I believe we should target reform and safety efforts towards practices which have been directly linked to food disease outbreaks, rather than limiting approaches that farmers have used for centuries to reduce their dependence on pesticides, herbicides and other carbon intensive farming techniques.
I would like assurance from the Chairman that as the Food and Drug Administration develops these criteria, they will consider the needs of small farms and the practices of organic farmers.
I thank my colleague(s) for their comments. The bill before us includes important language that would exempt from registration and from fees on-farm processors who sell more than half of their product by value directly to consumers or who process grain for sale to other farms. I believe these two provisions go a long way to satisfying the kinds of concerns being expressed. However, I realize there are other small farms or small local processors who will not fit under these exemptions who may face a hardship and I promise to work with my colleagues to address these concerns as the bill moves into conference.
With respect to the National Organic Program, it is my expectation that FDA will work very closely with the NOP as it implements this bill to ensure there are no such conflicts. There is direction within the bill for the FDA to consider small farms, organic practices and conservation methods, and I trust that this will be followed. The intention of this bill is not to harm farming practices that have existed for centuries with minimal documented health risk.
Mr. Farr: I thank the gentlemen for his assurances.
Consumers Union Praises House Passage of Food Safety Enhancement Act
WASHINGTON, D.C.-Consumers Union, the nonprofit publisher of Consumer Reports magazine, today applauded members of the U.S. House of Representatives for approving a historic bill to overhaul the nation's food-safety system, the Food Safety Enhancement Act of 2009 ("FSEA," H.R. 2749). The House approved the bill by a vote of 283-142.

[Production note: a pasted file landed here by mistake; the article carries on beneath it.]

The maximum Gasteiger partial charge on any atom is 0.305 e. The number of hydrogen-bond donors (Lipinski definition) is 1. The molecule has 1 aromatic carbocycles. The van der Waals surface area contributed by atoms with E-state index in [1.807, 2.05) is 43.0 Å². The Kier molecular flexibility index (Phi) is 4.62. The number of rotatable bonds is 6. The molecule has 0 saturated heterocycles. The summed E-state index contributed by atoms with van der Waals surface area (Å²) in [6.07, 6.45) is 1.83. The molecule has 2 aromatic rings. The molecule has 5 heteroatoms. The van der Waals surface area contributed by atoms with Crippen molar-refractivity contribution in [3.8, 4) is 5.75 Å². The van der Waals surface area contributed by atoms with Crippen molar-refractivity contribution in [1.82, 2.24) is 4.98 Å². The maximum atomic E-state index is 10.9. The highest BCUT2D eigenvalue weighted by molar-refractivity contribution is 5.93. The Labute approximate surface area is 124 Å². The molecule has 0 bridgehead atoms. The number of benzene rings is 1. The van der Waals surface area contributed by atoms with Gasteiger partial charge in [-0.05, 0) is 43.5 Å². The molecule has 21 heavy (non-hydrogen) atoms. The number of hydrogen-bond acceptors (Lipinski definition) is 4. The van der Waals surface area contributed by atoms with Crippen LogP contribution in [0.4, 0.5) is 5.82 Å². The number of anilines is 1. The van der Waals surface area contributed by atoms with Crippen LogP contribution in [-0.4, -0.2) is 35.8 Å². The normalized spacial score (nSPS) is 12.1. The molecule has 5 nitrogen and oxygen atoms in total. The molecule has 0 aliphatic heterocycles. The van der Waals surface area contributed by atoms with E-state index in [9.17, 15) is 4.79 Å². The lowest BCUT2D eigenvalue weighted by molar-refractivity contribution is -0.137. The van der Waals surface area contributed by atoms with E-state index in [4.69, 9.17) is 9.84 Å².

Jean Halloran, Consumers Union's campaign director for food safety, said, "This is a major milestone towards making our food safer and repairing our badly broken food-safety system. Consumers want to trust that the food they eat-no matter where it comes from-won't harm them. We appreciate the hard work of Congress to move forward to assure that consumers will have safe, affordable and sustainably produced food. This bill will go a long way to prevent a repeat of deadly contaminations like the salmonella-laced peanut butter that caused hundreds of illnesses and nine deaths earlier this year."
Consumers Union has long advocated for measures contained in the FSEA to improve food safety by giving the Food and Drug Administration (FDA) the authority to recall contaminated food, requiring FDA to inspect high-risk facilities at least every six months to a year, and enacting other critical reforms, citing the string of serious food-borne illnesses linked to peanut butter, spinach, peppers, and other common foods.
Ami Gadhia, policy counsel for Consumers Union, said, "This bill will make a fundamental difference in keeping our food safe and our families safe. This reform is long overdue, and we're optimistic that the momentum is building for these changes to finally become law. We commend the House leadership for taking action and finding common ground on food safety. We hope the Senate will act promptly to pass a similarly strong bill after the recess."